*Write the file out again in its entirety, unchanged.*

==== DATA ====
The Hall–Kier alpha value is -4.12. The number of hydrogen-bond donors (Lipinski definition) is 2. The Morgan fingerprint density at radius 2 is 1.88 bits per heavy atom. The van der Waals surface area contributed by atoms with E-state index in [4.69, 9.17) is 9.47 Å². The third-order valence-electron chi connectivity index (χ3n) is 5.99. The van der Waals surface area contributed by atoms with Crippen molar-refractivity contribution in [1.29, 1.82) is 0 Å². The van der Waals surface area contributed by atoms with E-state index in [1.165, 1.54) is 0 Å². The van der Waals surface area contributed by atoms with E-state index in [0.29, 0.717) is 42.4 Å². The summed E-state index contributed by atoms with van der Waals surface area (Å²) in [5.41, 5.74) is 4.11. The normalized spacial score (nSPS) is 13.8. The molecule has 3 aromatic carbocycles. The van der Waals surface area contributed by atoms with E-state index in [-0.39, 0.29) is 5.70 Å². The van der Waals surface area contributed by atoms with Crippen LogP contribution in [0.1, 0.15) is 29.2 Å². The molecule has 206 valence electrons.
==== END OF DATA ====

The Hall–Kier alpha value is -4.12. The number of hydrogen-bond donors (Lipinski definition) is 2. The Morgan fingerprint density at radius 2 is 1.88 bits per heavy atom. The van der Waals surface area contributed by atoms with E-state index in [4.69, 9.17) is 9.47 Å². The third-order valence-electron chi connectivity index (χ3n) is 5.99. The van der Waals surface area contributed by atoms with Crippen molar-refractivity contribution in [1.29, 1.82) is 0 Å². The van der Waals surface area contributed by atoms with E-state index in [1.165, 1.54) is 0 Å². The van der Waals surface area contributed by atoms with E-state index in [0.29, 0.717) is 42.4 Å². The summed E-state index contributed by atoms with van der Waals surface area (Å²) in [5.41, 5.74) is 4.11. The normalized spacial score (nSPS) is 13.8. The molecule has 3 aromatic carbocycles. The van der Waals surface area contributed by atoms with E-state index in [-0.39, 0.29) is 5.70 Å². The van der Waals surface area contributed by atoms with Crippen LogP contribution in [0.1, 0.15) is 29.2 Å². The molecule has 206 valence electrons.